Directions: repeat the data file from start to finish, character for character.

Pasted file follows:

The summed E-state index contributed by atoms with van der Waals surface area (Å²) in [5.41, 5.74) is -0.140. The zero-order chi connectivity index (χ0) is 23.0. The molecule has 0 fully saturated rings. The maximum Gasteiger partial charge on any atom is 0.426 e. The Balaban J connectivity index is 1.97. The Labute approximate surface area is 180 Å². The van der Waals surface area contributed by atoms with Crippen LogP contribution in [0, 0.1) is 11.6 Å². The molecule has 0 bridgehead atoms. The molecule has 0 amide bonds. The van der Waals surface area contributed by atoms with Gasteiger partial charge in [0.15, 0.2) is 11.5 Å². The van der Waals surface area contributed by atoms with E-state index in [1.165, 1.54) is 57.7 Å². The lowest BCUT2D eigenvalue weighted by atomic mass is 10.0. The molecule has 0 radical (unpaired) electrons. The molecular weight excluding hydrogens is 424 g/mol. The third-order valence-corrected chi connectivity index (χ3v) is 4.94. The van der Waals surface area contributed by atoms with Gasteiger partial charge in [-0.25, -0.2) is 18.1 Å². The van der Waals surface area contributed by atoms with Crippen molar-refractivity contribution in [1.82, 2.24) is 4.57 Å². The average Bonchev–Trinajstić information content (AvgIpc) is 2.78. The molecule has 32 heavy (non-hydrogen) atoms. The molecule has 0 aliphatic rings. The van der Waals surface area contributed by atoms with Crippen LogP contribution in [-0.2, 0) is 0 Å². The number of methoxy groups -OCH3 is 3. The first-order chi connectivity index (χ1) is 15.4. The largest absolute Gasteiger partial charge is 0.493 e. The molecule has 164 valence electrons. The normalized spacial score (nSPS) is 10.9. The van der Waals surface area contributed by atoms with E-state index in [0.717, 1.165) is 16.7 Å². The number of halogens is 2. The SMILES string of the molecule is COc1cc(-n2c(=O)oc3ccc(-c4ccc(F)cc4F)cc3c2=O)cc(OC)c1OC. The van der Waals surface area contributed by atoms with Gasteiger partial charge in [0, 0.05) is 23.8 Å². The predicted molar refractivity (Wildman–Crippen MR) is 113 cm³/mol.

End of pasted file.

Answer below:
The summed E-state index contributed by atoms with van der Waals surface area (Å²) in [5.41, 5.74) is -0.140. The zero-order chi connectivity index (χ0) is 23.0. The molecule has 0 fully saturated rings. The maximum Gasteiger partial charge on any atom is 0.426 e. The Balaban J connectivity index is 1.97. The Labute approximate surface area is 180 Å². The van der Waals surface area contributed by atoms with Crippen LogP contribution in [0, 0.1) is 11.6 Å². The molecule has 0 bridgehead atoms. The molecule has 0 amide bonds. The van der Waals surface area contributed by atoms with Gasteiger partial charge in [0.15, 0.2) is 11.5 Å². The van der Waals surface area contributed by atoms with E-state index in [1.165, 1.54) is 57.7 Å². The lowest BCUT2D eigenvalue weighted by atomic mass is 10.0. The molecule has 0 radical (unpaired) electrons. The molecular weight excluding hydrogens is 424 g/mol. The third-order valence-corrected chi connectivity index (χ3v) is 4.94. The van der Waals surface area contributed by atoms with Gasteiger partial charge in [-0.25, -0.2) is 18.1 Å². The van der Waals surface area contributed by atoms with Crippen molar-refractivity contribution in [1.82, 2.24) is 4.57 Å². The average Bonchev–Trinajstić information content (AvgIpc) is 2.78. The molecule has 32 heavy (non-hydrogen) atoms. The molecule has 0 aliphatic rings. The van der Waals surface area contributed by atoms with Crippen LogP contribution in [-0.2, 0) is 0 Å². The number of methoxy groups -OCH3 is 3. The first-order chi connectivity index (χ1) is 15.4. The largest absolute Gasteiger partial charge is 0.493 e. The molecule has 164 valence electrons. The normalized spacial score (nSPS) is 10.9. The van der Waals surface area contributed by atoms with E-state index in [0.717, 1.165) is 16.7 Å². The number of halogens is 2. The SMILES string of the molecule is COc1cc(-n2c(=O)oc3ccc(-c4ccc(F)cc4F)cc3c2=O)cc(OC)c1OC. The van der Waals surface area contributed by atoms with Gasteiger partial charge in [0, 0.05) is 23.8 Å². The predicted molar refractivity (Wildman–Crippen MR) is 113 cm³/mol.